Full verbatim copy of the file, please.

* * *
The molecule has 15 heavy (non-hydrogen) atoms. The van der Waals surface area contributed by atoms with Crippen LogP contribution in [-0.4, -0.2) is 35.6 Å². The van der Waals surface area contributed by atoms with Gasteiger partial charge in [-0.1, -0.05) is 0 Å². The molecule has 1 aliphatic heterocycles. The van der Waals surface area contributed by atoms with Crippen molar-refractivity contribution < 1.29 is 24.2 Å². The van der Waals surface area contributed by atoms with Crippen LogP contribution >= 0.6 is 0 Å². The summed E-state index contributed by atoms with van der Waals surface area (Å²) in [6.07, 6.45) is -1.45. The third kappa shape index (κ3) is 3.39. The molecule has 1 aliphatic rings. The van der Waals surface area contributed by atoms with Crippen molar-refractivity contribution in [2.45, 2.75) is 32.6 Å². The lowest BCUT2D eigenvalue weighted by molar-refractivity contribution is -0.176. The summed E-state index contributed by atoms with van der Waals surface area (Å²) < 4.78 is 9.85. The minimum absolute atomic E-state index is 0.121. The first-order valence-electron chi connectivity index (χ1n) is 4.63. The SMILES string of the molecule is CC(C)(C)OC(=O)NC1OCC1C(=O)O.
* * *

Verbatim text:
The molecule has 15 heavy (non-hydrogen) atoms. The van der Waals surface area contributed by atoms with Crippen LogP contribution in [-0.4, -0.2) is 35.6 Å². The van der Waals surface area contributed by atoms with Gasteiger partial charge in [-0.1, -0.05) is 0 Å². The molecule has 1 aliphatic heterocycles. The van der Waals surface area contributed by atoms with Crippen molar-refractivity contribution < 1.29 is 24.2 Å². The van der Waals surface area contributed by atoms with Crippen LogP contribution >= 0.6 is 0 Å². The summed E-state index contributed by atoms with van der Waals surface area (Å²) in [6.07, 6.45) is -1.45. The third kappa shape index (κ3) is 3.39. The molecule has 1 aliphatic rings. The van der Waals surface area contributed by atoms with Crippen molar-refractivity contribution in [2.45, 2.75) is 32.6 Å². The lowest BCUT2D eigenvalue weighted by molar-refractivity contribution is -0.176. The summed E-state index contributed by atoms with van der Waals surface area (Å²) < 4.78 is 9.85. The minimum absolute atomic E-state index is 0.121. The first-order valence-electron chi connectivity index (χ1n) is 4.63. The SMILES string of the molecule is CC(C)(C)OC(=O)NC1OCC1C(=O)O.